Uber is bringing its self-driving cars to Washington, DC

Uber is bringing its self-driving cars to Washington, DC

Uber’s self-driving cars will soon be jockeying for space on the streets of Washington, DC, with the ride-hailing company announcing it will begin collecting data to support the development of its fleet of autonomous vehicles. The vehicles will not be operating in autonomous mode, though. They will instead be operated by human drivers to start out, collecting mapping data and capturing driving scenarios which Uber’s engineers will then reproduce in simulation.

That said, the company hopes to eventually allow its self-driving cars in Washington to, well, self-drive. “Our hope is that this first round of manually driven data collection will lay the foundation for testing our vehicles in self-driving mode in Washington, DC,” the company’s Advanced Technologies Group said in a Medium post. “While we are excited about the possibilities, we remain committed to ensuring that every mile we drive on public roads contributes safe and meaningful learnings to inform our development work.”

Uber has been approaching its self-driving tests with an abundance of caution since a fatal crash in Tempe, Arizona, involving one of its autonomous vehicles in March 2018. The vehicle, which only had one safety driver behind the wheel, struck and killed 49-year-old Elaine Herzberg while she was walking her bike across the street.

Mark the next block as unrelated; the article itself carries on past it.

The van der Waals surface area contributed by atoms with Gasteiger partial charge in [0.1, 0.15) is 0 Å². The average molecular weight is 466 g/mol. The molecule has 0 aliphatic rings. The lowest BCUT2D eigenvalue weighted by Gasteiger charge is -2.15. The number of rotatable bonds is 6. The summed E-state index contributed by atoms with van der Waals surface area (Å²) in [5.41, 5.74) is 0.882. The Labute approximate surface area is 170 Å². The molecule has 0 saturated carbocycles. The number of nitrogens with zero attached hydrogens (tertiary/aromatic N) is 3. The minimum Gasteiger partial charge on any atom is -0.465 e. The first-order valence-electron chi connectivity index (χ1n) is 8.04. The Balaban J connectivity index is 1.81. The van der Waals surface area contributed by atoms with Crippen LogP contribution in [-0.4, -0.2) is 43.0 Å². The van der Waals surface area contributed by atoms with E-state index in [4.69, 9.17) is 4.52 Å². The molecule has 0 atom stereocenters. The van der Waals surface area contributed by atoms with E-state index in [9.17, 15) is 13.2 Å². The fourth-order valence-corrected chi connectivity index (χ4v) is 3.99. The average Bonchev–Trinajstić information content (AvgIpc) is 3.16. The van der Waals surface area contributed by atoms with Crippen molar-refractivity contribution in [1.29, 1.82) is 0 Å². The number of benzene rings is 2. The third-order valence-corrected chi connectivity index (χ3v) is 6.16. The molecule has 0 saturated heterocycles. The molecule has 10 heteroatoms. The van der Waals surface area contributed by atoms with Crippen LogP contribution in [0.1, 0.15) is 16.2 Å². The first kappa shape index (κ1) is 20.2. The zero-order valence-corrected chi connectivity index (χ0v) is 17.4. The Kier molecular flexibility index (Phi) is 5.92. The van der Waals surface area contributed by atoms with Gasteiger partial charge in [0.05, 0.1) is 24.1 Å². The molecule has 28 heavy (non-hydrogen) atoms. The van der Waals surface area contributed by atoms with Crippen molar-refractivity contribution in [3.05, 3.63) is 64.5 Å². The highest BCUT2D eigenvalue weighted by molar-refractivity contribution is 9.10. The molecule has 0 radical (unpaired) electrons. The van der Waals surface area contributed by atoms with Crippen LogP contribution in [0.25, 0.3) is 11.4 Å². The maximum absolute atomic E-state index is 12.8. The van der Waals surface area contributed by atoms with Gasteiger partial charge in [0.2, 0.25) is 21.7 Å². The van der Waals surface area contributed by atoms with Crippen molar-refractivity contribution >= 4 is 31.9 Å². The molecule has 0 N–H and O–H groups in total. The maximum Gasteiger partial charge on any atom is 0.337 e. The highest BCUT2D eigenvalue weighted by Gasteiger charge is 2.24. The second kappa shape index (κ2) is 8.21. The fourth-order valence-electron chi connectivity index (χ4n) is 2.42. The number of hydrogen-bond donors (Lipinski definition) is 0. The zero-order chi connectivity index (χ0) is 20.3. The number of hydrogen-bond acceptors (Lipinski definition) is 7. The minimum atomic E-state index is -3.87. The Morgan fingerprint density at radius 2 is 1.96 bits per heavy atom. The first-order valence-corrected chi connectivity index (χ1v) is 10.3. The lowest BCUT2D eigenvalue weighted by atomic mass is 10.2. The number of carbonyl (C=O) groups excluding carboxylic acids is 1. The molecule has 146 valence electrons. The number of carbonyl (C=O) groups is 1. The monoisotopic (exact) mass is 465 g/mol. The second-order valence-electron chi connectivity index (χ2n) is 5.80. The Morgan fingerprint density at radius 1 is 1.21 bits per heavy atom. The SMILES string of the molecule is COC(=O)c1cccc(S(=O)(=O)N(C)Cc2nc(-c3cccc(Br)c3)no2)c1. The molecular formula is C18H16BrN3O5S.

Police later said the safety driver wasn’t watching the road, but was instead streaming The Voice on her phone at the time of the crash. After a lengthy investigation, the National Transportation Safety Board split the blame between Uber, the safety driver, the victim, and the state of Arizona in a blistering official report that also took the federal government to task for failing to properly regulate the industry. The company was cleared of any criminal wrongdoing by local authorities. Uber settled a lawsuit with Herzberg’s family for an undisclosed sum.

Testing officially resumed nine months after the crash, with the company’s Volvo SUVs operating in a closed loop in downtown Pittsburgh, where Uber’s Advanced Technologies Group is headquartered. Uber is also gathering data in three other cities, including San Francisco, Dallas, and Toronto. But to date, it has yet to authorize autonomous testing in any of those cities other than Pittsburgh. The company recently unveiled its third-generation vehicle, which it plans to start testing this year.

Uber isn’t the only company operating self-driving cars in our nation’s capitol. Argo, the AV startup backed by Ford and Volkswagen, has been testing its cars in DC since 2018. Boston-based Optimus Ride is also operating a small fleet of autonomous shuttles in the northern Virginia suburbs.

 

Previous Article
Next Article

Leave a Reply

Your email address will not be published. Required fields are marked *